Human IGF1 induces phosphorylation of ERK, Akt and FOXO in immortalized A. stephensi cells in vitro

To determine whether human IGF1 could activate endogenous mosquito IIS, we treated ASE cells with human IGF1 and quantified changes in the phosphorylation of Akt, FOXO and ERK (representative immunoblots in Fig. 1A). Human IGF1 induced phosphorylation of Akt (Fig. 1B), FOXO (Fig. 1C) and ERK (Fig. 1D) relative to buffer-treated (0.1% PBS/BSA) control cells. These data indicated that human IGF1 alone can activate endogenous mosquito IIS effectors in vitro.

Ingested human IGF1 and insulin persist intact in the mosquito for up to 30 h after feeding and disperse from the midgut

To understand the fate of ingested human insulin and IGF1, A. stephensi females were fed blood meals containing radiolabeled IGF1 (0.133 μmol l−1) or radiolabeled insulin (5.9×10−4 μmol l−1) alone and processed into separate abdomen and head/thorax samples every 6 h up to 48 h PBM. Autoradiographs of the body parts sampled over this period (Fig. 2A,C) revealed the ingested radiolabeled peptides and degradation products. Total radioactivity in the same sets of sampled females was quantified as fmol per body part equivalent (Fig. 2B,D).

Representative autoradiographs show that radiolabeled insulin persisted intact in the abdomen of blood-fed females for up to 24 h PBM (Fig. 2A, left panel), and intact radiolabeled IGF1 was evident for up to 30 h PBM (Fig. 2C, left panel). The abdomen contains the posterior midgut where the blood meal is stored and digested. Degradation of radiolabeled insulin in the blood filled midgut was evident at 6 h and for up to 18 h PBM as a faster-migrating band on the autoradiograph. Similarly, degraded radiolabeled IGF1 appeared as two lower bands by 6 h PBM and persisted for up to 30 h. Longer autoradiograph exposures revealed intact radiolabeled insulin and IGF1 in head/thorax samples for up to 18 h PBM (Fig. 2A,C, right panel), and no degraded forms were evident. These results indicate that the radiolabeled peptides diffuse out of the blood-filled midgut into the hemolymph and circulate into the head and thorax of female A. stephensi.

Quantification of total radioactivity in the body parts of females processed for the autoradiographs confirmed the persistence and dispersal of radiolabeled peptides. This method, however, does not distinguish intact and degraded forms. The amount of radiolabeled insulin in the abdomen decreased from 2 to 0.5 fmol during the first 18 h PBM (75% decrease), remained at this level until 30 h PBM and then fell to ~0.1 fmol by 48 h PBM (Fig. 2B). Radiolabeled insulin increased fourfold (0.1 to 0.4 fmol) in the head/thorax samples over 6 h PBM and remained constant thereafter (Fig. 2B). Similarly, the amount of radiolabeled IGF1 in the abdomen fell from ~400 to 100 fmol during the 24 h PBM and declined to ~50 fmol by 48 h PBM (Fig. 2D). Radiolabeled IGF1 in the head/thorax samples increased approximately threefold (25 to 75 fmol) up to 18 h PBM (Fig. 2D) and remained relatively constant thereafter.

Blood feeding rapidly induces phosphorylation of the insulin receptor in the A. stephensi midgut

Given the similarity in structure and signaling of human and mosquito ILPs, we asked whether ingested insulin or IGF1 at physiological concentrations in an artificial blood meal could induce phosphorylation of the MIR in the midgut epithelium. Representative immunoblots (Fig. 3A) showed that phosphorylation of the midgut MIR (~500 kDa) persisted for up to 3 h after females ingested washed RBCs alone or RBCs with human insulin (1.7×10−4 μmol l−1) or IGF1 at two concentrations (0.013 or 0.133 μmol l−1). Little or no phosphorylated MIR was observed in midgut samples from non-blood-fed females (results not shown). Densitometry was used to quantify phosphorylated MIR in the midgut immunoblot samples for RBC-fed mosquitoes (Fig. 3B). At 0.5 h PBM, RBCs alone increased MIR phosphorylation 3.5-fold relative to that of non-RBC-fed midguts (NF, Fig. 3A), while addition of human insulin, 0.013 μmol l−1 IGF1 and 0.133 μmol l−1 IGF1 resulted in mean increases of 3.5-, 4- and 3-fold, respectively (Fig. 3B). A progressive decline in MIR phosphorylation was evident thereafter in all midgut samples, so that by 3 h PBM mean values were not different from non-RBC-fed midguts (0 h; P>0.1 for all groups). No increase in MIR phosphorylation was observed at 12 and 24 h PBM (results not shown).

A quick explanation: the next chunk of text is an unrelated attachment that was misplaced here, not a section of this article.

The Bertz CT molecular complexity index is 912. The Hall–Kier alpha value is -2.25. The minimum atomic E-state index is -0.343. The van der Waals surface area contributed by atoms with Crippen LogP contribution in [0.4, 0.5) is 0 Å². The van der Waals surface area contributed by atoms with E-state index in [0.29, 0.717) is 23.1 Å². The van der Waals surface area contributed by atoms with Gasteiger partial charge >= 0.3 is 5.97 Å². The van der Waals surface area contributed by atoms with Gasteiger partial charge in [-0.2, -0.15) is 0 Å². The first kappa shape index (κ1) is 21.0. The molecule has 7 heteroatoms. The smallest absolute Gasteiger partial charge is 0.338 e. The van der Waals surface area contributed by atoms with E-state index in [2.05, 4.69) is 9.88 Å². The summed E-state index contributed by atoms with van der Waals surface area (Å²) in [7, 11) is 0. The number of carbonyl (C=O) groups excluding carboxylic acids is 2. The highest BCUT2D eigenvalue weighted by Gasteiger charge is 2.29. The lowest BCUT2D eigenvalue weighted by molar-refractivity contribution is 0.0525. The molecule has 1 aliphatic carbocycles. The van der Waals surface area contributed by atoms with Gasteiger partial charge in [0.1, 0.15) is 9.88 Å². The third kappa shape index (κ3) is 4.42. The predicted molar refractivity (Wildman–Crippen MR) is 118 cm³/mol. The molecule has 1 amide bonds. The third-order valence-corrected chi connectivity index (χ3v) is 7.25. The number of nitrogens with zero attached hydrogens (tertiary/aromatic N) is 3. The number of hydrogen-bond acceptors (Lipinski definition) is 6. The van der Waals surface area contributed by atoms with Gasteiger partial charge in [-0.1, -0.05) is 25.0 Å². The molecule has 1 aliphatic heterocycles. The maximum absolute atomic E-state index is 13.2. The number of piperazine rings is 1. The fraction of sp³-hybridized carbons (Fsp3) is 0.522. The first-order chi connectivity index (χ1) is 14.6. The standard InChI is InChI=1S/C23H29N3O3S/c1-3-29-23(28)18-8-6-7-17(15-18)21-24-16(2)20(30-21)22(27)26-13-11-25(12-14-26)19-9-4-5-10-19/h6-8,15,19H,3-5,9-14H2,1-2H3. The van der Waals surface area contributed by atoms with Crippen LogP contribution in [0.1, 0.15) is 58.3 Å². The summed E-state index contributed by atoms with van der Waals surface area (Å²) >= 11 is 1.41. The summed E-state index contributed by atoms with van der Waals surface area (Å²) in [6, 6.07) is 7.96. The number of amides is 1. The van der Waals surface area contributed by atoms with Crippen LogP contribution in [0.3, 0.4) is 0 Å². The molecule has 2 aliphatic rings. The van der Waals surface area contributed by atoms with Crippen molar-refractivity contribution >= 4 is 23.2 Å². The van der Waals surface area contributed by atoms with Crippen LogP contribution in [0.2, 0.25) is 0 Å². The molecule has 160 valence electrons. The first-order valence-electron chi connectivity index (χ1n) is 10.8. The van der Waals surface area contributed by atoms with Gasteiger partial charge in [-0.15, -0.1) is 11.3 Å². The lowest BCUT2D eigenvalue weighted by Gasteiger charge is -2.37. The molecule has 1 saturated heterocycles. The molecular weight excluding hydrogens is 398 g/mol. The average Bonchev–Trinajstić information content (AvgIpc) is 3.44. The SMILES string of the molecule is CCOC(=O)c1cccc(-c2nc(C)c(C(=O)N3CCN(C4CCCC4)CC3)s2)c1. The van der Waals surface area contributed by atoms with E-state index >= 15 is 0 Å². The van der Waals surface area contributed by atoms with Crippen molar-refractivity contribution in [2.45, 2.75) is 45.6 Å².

Ingested human IGF1 enhances phosphorylation of FOXO and p70S6K and reduces phosphorylation of ERK in the A. stephensi midgut

The above results showed that midgut MIR phosphorylation was significantly increased by feeding with RBCs alone or with insulin or IGF1 within less than 1 h and suggested that this robust response could obscure small differences in MIR phosphorylation – due to ingested insulin or IGF1 – that affect downstream IIS. FOXO and ERK are key mediators of the IIS downstream of the MIR, and both are phosphorylated above control levels in A. stephensi midguts in response to human insulin (Surachetpong and Pakpour et al., 2011). Under the same conditions, however, insulin does not induce phosphorylation of p70S6K (not shown). To compare signaling activation by IGF1 with these observations, we quantified changes in the phosphorylation of FOXO, p70S6K and ERK in midguts collected from A. stephensi females fed with washed RBCs alone or with washed RBCs and human IGF1 (0.013 or 0.133 μmol l−1). Phosphorylation levels of FOXO and p70S6K were moderately enhanced at low levels of human IGF1 (0.013 μmol l−1), but signaling protein activation in mosquitoes treated with the higher dose of IGF1 was not different from controls (Fig. 4A,B). In contrast to moderate activation of FOXO and p70S6K, both low and high IGF1 doses inhibited ERK phosphorylation in the midgut of RBC-fed A. stephensi (P<0.05; Fig. 4C). This pattern of IIS activation in the midgut differed from IGF1-induced IIS protein activation in ASE cells (Fig. 1). ASE cells are distinct metabolically from epithelial cells (Giulivi et al., 2008), but more importantly lack the tissue context of signaling controls and feedback that likely define IGF1 responsiveness in vivo. Therefore, in the midgut, the response to IGF1 differs from the response to insulin: IGF1 dose-dependently activates the PI3K/Akt pathway and inhibits the MEK/ERK pathway of IIS.